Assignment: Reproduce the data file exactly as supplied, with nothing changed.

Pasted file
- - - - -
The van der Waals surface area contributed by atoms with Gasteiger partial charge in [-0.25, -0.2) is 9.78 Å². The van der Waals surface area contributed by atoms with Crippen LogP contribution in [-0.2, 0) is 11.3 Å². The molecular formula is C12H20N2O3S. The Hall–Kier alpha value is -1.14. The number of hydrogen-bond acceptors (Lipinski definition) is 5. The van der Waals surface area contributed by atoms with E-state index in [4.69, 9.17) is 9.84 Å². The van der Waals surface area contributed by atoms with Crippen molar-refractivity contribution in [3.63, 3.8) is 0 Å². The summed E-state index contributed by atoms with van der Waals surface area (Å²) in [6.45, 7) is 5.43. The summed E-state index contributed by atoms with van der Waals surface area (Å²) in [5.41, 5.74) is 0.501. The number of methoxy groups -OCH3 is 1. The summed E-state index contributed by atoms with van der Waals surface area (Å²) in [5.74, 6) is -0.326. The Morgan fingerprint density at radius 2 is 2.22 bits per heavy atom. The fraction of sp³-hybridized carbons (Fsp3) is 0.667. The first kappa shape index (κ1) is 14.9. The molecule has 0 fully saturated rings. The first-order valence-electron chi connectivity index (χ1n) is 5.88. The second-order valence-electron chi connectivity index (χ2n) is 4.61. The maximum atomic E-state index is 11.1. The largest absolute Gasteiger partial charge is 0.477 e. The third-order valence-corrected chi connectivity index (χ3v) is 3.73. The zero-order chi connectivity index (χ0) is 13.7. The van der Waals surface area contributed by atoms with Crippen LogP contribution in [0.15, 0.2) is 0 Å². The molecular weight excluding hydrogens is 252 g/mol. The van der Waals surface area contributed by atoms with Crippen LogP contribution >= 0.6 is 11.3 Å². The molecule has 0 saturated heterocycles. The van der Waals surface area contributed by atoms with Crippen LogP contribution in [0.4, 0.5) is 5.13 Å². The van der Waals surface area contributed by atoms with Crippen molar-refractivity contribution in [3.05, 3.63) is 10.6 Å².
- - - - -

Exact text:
The van der Waals surface area contributed by atoms with Gasteiger partial charge in [-0.25, -0.2) is 9.78 Å². The van der Waals surface area contributed by atoms with Crippen LogP contribution in [-0.2, 0) is 11.3 Å². The molecular formula is C12H20N2O3S. The Hall–Kier alpha value is -1.14. The number of hydrogen-bond acceptors (Lipinski definition) is 5. The van der Waals surface area contributed by atoms with E-state index in [4.69, 9.17) is 9.84 Å². The van der Waals surface area contributed by atoms with Crippen molar-refractivity contribution in [3.63, 3.8) is 0 Å². The summed E-state index contributed by atoms with van der Waals surface area (Å²) in [6.45, 7) is 5.43. The summed E-state index contributed by atoms with van der Waals surface area (Å²) in [5.41, 5.74) is 0.501. The number of methoxy groups -OCH3 is 1. The summed E-state index contributed by atoms with van der Waals surface area (Å²) in [5.74, 6) is -0.326. The Morgan fingerprint density at radius 2 is 2.22 bits per heavy atom. The fraction of sp³-hybridized carbons (Fsp3) is 0.667. The first kappa shape index (κ1) is 14.9. The molecule has 0 fully saturated rings. The first-order valence-electron chi connectivity index (χ1n) is 5.88. The second-order valence-electron chi connectivity index (χ2n) is 4.61. The maximum atomic E-state index is 11.1. The largest absolute Gasteiger partial charge is 0.477 e. The third-order valence-corrected chi connectivity index (χ3v) is 3.73. The zero-order chi connectivity index (χ0) is 13.7. The van der Waals surface area contributed by atoms with Crippen LogP contribution in [0.15, 0.2) is 0 Å². The molecular weight excluding hydrogens is 252 g/mol. The van der Waals surface area contributed by atoms with Crippen LogP contribution >= 0.6 is 11.3 Å². The molecule has 0 saturated heterocycles. The van der Waals surface area contributed by atoms with Crippen LogP contribution in [0.4, 0.5) is 5.13 Å². The van der Waals surface area contributed by atoms with Crippen molar-refractivity contribution in [3.05, 3.63) is 10.6 Å².